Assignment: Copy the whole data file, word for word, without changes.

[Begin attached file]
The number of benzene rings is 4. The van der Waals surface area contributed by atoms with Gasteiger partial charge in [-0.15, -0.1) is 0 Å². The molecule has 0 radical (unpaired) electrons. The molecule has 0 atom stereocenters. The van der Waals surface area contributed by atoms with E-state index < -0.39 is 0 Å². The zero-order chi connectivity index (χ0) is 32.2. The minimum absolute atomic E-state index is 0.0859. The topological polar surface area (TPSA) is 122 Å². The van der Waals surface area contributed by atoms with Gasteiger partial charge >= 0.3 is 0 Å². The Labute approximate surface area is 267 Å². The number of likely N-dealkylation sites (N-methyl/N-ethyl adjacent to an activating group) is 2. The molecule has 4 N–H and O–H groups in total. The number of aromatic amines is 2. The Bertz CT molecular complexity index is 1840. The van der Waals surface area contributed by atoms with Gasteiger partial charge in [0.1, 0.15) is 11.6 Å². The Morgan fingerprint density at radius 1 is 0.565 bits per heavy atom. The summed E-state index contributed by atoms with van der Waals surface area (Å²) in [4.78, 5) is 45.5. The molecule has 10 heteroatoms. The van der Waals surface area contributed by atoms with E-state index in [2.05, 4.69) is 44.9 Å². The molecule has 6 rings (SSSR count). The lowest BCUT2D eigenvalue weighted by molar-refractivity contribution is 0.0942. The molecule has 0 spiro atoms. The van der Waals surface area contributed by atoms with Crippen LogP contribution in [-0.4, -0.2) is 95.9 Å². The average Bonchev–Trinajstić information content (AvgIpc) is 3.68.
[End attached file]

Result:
The number of benzene rings is 4. The van der Waals surface area contributed by atoms with Gasteiger partial charge in [-0.15, -0.1) is 0 Å². The molecule has 0 radical (unpaired) electrons. The molecule has 0 atom stereocenters. The van der Waals surface area contributed by atoms with E-state index < -0.39 is 0 Å². The zero-order chi connectivity index (χ0) is 32.2. The minimum absolute atomic E-state index is 0.0859. The topological polar surface area (TPSA) is 122 Å². The van der Waals surface area contributed by atoms with Gasteiger partial charge >= 0.3 is 0 Å². The Labute approximate surface area is 267 Å². The number of likely N-dealkylation sites (N-methyl/N-ethyl adjacent to an activating group) is 2. The molecule has 4 N–H and O–H groups in total. The number of aromatic amines is 2. The Bertz CT molecular complexity index is 1840. The van der Waals surface area contributed by atoms with Gasteiger partial charge in [0.1, 0.15) is 11.6 Å². The Morgan fingerprint density at radius 1 is 0.565 bits per heavy atom. The summed E-state index contributed by atoms with van der Waals surface area (Å²) in [4.78, 5) is 45.5. The molecule has 10 heteroatoms. The van der Waals surface area contributed by atoms with E-state index in [2.05, 4.69) is 44.9 Å². The molecule has 6 rings (SSSR count). The lowest BCUT2D eigenvalue weighted by molar-refractivity contribution is 0.0942. The molecule has 0 spiro atoms. The van der Waals surface area contributed by atoms with Crippen LogP contribution in [-0.4, -0.2) is 95.9 Å². The average Bonchev–Trinajstić information content (AvgIpc) is 3.68.